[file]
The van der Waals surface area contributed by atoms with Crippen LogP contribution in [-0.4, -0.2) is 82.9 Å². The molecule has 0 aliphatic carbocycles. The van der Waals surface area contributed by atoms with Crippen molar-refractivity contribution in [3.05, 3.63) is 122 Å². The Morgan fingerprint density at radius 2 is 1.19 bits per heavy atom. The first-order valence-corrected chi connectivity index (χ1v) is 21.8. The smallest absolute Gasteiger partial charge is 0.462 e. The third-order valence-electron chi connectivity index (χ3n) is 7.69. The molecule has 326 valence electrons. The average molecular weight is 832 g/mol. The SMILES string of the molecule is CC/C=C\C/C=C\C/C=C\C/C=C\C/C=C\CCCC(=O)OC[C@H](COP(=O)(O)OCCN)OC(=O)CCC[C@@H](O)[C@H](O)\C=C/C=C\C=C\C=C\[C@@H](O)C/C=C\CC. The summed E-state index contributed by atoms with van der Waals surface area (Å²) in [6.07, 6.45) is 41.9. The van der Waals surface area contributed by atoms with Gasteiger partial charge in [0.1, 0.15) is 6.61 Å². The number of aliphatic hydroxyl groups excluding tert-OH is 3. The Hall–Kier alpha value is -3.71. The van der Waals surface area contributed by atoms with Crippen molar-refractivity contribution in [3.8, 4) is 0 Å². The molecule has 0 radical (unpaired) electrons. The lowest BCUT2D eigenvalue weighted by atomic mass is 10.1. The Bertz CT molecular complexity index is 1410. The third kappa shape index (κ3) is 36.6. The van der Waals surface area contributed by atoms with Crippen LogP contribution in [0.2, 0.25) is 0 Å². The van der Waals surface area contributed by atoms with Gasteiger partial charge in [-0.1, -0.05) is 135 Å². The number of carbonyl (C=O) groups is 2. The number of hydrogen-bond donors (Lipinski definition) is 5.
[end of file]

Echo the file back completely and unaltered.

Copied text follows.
The van der Waals surface area contributed by atoms with Crippen LogP contribution in [-0.4, -0.2) is 82.9 Å². The molecule has 0 aliphatic carbocycles. The van der Waals surface area contributed by atoms with Crippen molar-refractivity contribution in [3.05, 3.63) is 122 Å². The Morgan fingerprint density at radius 2 is 1.19 bits per heavy atom. The first-order valence-corrected chi connectivity index (χ1v) is 21.8. The smallest absolute Gasteiger partial charge is 0.462 e. The third-order valence-electron chi connectivity index (χ3n) is 7.69. The molecule has 326 valence electrons. The average molecular weight is 832 g/mol. The SMILES string of the molecule is CC/C=C\C/C=C\C/C=C\C/C=C\C/C=C\CCCC(=O)OC[C@H](COP(=O)(O)OCCN)OC(=O)CCC[C@@H](O)[C@H](O)\C=C/C=C\C=C\C=C\[C@@H](O)C/C=C\CC. The summed E-state index contributed by atoms with van der Waals surface area (Å²) in [6.07, 6.45) is 41.9. The van der Waals surface area contributed by atoms with Gasteiger partial charge in [0.1, 0.15) is 6.61 Å². The number of aliphatic hydroxyl groups excluding tert-OH is 3. The Hall–Kier alpha value is -3.71. The van der Waals surface area contributed by atoms with Crippen molar-refractivity contribution in [3.8, 4) is 0 Å². The molecule has 0 radical (unpaired) electrons. The lowest BCUT2D eigenvalue weighted by atomic mass is 10.1. The Bertz CT molecular complexity index is 1410. The third kappa shape index (κ3) is 36.6. The van der Waals surface area contributed by atoms with Crippen LogP contribution in [0.2, 0.25) is 0 Å². The van der Waals surface area contributed by atoms with Gasteiger partial charge in [-0.1, -0.05) is 135 Å². The number of carbonyl (C=O) groups is 2. The number of hydrogen-bond donors (Lipinski definition) is 5.